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Under the Sea: Snorkeling and Diving on the Gulf Coast

Some of Pensacola’s most incredible scenery is hidden beneath the waves.

There is an extensive artificial reef system on Pensacola Beach and Perdido Key perfect for snorkeling. Park East is located about 1.4 miles east of Portofino on Pensacola Beach. The reef on Perdido Key can be accessed from the public beach area off Sandy Key Drive. The reefs are located 500 ft. off shore and attract a wide variety of fish, sea turtles and all kinds of gulf wildlife.

For those who dive a little deeper, Pensacola Beach offers five sites along the Florida Panhandle Dive Trail. They include:

Three Coal Barges: Resting in less than 50 feet of water just a few miles from Pensacola’s coast, the Three Coal Barges wreckage creates a bridge of undersea habitat and is a great location for beginning divers to practice their skills. The story goes that in 1974, while en route to their offshore reef site, the three barges broke free from their transport. In an emergency operation, U.S. Navy demolition experts boarded the runaway barges and detonated explosives, sinking them in their present location before they washed ashore by rough seas.

San Pablo: A freighter ship that started her life in Ireland in 1915, the San Pablo was sunk 80 feet below the surface in 1944 by the U.S. military during top-secret World War II experimental weapon system testing. Her wreckage is scattered across the seafloor where divers can explore boilers, refrigeration coils and huge sections of twisted metal, all home to an impressive array of marine life.

Pete Tide II: Another local favorite, the Pete Tide II was a 180-foot oil field supply boat that was reefed in 1993. Only 12 miles south of Pensacola Pass, the Pete Tide II is intact and upright and is easy to penetrate, even for properly trained beginning wreck divers who want to explore along with sea turtles, triggerfish, schools of red snapper and amberjack, and even the occasional mahi mahi, wahoo and blackfin tuna.

YDT-14: One of two U.S. Navy diving tenders sunk in April 2000. Divers can explore the ship’s upper structure at around 65 feet, home to resident barracudas, and then descend to her waterline at 100 feet.

“The Mighty O”: The USS Oriskany has quickly become the scuba world’s latest “must dive.” The retired 911-foot U.S. Navy aircraft carrier sits upright on a sandy bottom, 212 feet below the surface of the Gulf of Mexico about 24 miles southeast of Pensacola Pass. Divers from as far as Australia, Japan, Sweden and Russia have returned from the depths singing the praises of the “Mighty O,” and CNN dubbed the wreck “the great carrier reef.” The USS Oriskany is accessible by divers at every skill level. Her “crown” or island can be approached at 78 feet in emerald-clear water where visibility averages 70 to 150-plus feet. The Oriskany holds prolific sea life from tiny sponges to hoss-daddy red snapper to sneaky sharks. It’s just one of hundreds of reefs and wrecks that dot the vast underwater seascape.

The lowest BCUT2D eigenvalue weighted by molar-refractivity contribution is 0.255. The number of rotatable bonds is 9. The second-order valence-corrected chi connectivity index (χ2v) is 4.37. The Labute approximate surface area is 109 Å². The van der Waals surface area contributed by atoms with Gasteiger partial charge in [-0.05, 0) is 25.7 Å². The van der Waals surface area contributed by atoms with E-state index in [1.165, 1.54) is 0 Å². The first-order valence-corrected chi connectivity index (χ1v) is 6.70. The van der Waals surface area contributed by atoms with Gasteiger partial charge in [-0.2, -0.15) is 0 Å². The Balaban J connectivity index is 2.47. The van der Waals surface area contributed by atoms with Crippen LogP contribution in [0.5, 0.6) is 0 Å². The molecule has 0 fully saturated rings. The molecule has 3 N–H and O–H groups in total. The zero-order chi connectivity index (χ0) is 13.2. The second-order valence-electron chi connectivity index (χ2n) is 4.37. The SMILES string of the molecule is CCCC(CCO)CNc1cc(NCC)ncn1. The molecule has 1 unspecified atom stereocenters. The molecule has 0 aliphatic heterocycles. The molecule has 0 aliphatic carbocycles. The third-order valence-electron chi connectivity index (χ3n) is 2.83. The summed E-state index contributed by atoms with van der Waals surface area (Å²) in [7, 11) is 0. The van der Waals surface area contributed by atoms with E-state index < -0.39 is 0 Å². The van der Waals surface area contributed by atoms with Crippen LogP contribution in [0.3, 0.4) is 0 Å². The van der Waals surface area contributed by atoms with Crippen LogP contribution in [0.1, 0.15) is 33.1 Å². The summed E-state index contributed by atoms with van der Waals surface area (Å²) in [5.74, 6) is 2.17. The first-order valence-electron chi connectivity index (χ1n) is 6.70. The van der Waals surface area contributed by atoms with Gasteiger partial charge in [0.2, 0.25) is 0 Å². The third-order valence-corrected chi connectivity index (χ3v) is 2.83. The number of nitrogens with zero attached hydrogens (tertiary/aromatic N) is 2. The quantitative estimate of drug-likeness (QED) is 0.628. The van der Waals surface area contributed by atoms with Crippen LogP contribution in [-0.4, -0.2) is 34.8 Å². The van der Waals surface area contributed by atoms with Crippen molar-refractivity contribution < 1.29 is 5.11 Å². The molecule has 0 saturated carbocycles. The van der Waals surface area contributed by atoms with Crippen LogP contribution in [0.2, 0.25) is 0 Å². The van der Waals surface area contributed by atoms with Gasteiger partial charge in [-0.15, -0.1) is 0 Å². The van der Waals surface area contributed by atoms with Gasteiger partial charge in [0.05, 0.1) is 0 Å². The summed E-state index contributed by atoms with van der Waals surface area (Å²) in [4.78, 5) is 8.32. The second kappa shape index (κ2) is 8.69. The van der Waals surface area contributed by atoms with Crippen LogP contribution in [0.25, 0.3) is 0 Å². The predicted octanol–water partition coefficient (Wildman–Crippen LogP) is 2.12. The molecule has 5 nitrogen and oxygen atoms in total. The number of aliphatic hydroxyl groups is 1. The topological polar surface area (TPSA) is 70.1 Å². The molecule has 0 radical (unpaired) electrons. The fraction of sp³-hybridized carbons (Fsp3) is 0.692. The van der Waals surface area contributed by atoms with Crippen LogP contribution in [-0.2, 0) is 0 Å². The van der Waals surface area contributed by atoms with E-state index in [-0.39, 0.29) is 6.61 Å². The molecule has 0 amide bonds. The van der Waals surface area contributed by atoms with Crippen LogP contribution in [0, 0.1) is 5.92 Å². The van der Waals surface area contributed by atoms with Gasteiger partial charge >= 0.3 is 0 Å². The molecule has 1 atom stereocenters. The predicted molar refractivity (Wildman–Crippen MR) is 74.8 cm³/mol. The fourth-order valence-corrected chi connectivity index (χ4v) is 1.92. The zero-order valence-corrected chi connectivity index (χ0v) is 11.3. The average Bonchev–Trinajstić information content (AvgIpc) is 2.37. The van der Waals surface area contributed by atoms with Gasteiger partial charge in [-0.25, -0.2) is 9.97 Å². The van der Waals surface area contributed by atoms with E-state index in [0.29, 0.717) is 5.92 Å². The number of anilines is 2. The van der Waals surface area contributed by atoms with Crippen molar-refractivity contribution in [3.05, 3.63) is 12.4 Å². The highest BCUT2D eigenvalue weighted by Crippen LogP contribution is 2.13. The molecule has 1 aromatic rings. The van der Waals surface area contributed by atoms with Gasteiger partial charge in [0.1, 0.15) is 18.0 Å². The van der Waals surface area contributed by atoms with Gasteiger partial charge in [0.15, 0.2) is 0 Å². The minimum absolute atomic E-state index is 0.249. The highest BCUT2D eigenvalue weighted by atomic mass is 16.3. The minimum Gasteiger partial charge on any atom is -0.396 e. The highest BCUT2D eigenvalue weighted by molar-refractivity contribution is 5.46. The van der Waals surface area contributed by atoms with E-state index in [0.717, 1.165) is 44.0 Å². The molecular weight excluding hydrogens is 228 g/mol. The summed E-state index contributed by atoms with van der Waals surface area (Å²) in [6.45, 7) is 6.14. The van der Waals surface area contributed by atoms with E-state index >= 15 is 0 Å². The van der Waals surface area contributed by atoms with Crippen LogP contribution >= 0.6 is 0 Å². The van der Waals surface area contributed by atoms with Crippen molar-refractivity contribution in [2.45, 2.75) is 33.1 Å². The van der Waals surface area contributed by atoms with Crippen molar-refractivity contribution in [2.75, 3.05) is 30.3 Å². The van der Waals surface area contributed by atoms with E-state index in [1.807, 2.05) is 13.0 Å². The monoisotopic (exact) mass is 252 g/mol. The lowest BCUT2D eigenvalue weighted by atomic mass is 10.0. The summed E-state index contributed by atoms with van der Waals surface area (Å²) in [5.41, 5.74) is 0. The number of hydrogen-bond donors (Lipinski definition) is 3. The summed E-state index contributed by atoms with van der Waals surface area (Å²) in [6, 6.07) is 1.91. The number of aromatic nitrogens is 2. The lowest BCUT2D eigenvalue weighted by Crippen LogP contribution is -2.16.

In addition to the Panhandle Shipwreck Trail, several other local dive sites are accessible to divers of various skill levels including the USS Massachusetts, located just 25 feet down about 1.5 miles from shore, and the 400-foot freighter Antares in Pensacola Pass - a favorite spearfishing destination.

So dive in and explore Florida history and wildlife along the Emerald Coast!

Pensacola Beach offers five sites along the Florida Panhandle Dive Trail, including several shipwrecks and the USS Oriskany.
Get close to the wildlife that hides beneath the surface. The Gulf of Mexico has an amazing and varied ecosystem with thousands of native species.
In addition to the Panhandle Shipwreck Trail, several other local dive sites are accessible to divers of various skill levels and are open for diving and spearfishing.



Fort Pickens 

With its huge brick battlements jutting up from white sand dunes and its labyrinth of arched tunnels, Fort Pickens is a favorite spot among history buffs, explorers and photographers.

Reel In The Big One! 

The Pensacola Bay Area is an angler’s paradise with the Gulf of Mexico, three bays and a river that’s home to Florida’s most diverse freshwater fish population. With 343 days of sunshine and mild annual temperatures there’s rarely a bad day to cast a line.



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